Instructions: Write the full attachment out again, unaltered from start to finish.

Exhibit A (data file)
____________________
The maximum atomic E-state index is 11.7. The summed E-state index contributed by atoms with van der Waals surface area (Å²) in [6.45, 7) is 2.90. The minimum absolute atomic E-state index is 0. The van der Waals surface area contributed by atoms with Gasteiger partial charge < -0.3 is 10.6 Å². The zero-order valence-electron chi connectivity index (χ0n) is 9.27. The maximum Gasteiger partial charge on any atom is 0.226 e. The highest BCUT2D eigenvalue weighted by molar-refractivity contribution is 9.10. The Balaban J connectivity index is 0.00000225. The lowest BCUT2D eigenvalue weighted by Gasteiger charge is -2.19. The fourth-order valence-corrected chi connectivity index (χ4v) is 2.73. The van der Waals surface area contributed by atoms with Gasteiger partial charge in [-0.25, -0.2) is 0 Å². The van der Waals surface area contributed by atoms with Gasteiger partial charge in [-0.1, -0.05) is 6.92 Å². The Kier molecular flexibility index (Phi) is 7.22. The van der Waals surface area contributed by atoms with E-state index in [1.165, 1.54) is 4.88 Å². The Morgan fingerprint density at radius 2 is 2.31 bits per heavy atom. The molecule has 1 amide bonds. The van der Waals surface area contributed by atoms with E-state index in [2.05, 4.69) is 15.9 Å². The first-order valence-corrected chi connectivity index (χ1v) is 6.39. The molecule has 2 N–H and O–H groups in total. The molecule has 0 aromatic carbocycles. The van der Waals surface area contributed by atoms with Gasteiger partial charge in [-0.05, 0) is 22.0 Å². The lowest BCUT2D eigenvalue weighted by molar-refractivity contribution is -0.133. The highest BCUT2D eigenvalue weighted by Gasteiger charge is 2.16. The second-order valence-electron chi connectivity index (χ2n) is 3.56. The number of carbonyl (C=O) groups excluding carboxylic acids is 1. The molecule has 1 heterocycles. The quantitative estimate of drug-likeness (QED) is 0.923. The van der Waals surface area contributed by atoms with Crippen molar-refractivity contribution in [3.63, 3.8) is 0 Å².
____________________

The maximum atomic E-state index is 11.7. The summed E-state index contributed by atoms with van der Waals surface area (Å²) in [6.45, 7) is 2.90. The minimum absolute atomic E-state index is 0. The van der Waals surface area contributed by atoms with Gasteiger partial charge < -0.3 is 10.6 Å². The zero-order valence-electron chi connectivity index (χ0n) is 9.27. The maximum Gasteiger partial charge on any atom is 0.226 e. The highest BCUT2D eigenvalue weighted by molar-refractivity contribution is 9.10. The Balaban J connectivity index is 0.00000225. The lowest BCUT2D eigenvalue weighted by Gasteiger charge is -2.19. The fourth-order valence-corrected chi connectivity index (χ4v) is 2.73. The van der Waals surface area contributed by atoms with Gasteiger partial charge in [-0.25, -0.2) is 0 Å². The van der Waals surface area contributed by atoms with Gasteiger partial charge in [-0.1, -0.05) is 6.92 Å². The Kier molecular flexibility index (Phi) is 7.22. The van der Waals surface area contributed by atoms with E-state index in [1.165, 1.54) is 4.88 Å². The Morgan fingerprint density at radius 2 is 2.31 bits per heavy atom. The molecule has 1 amide bonds. The van der Waals surface area contributed by atoms with E-state index in [2.05, 4.69) is 15.9 Å². The first-order valence-corrected chi connectivity index (χ1v) is 6.39. The molecule has 2 N–H and O–H groups in total. The molecule has 0 aromatic carbocycles. The van der Waals surface area contributed by atoms with Gasteiger partial charge in [-0.05, 0) is 22.0 Å². The lowest BCUT2D eigenvalue weighted by molar-refractivity contribution is -0.133. The highest BCUT2D eigenvalue weighted by Gasteiger charge is 2.16. The second-order valence-electron chi connectivity index (χ2n) is 3.56. The number of carbonyl (C=O) groups excluding carboxylic acids is 1. The molecule has 1 heterocycles. The quantitative estimate of drug-likeness (QED) is 0.923. The van der Waals surface area contributed by atoms with Crippen molar-refractivity contribution in [3.63, 3.8) is 0 Å².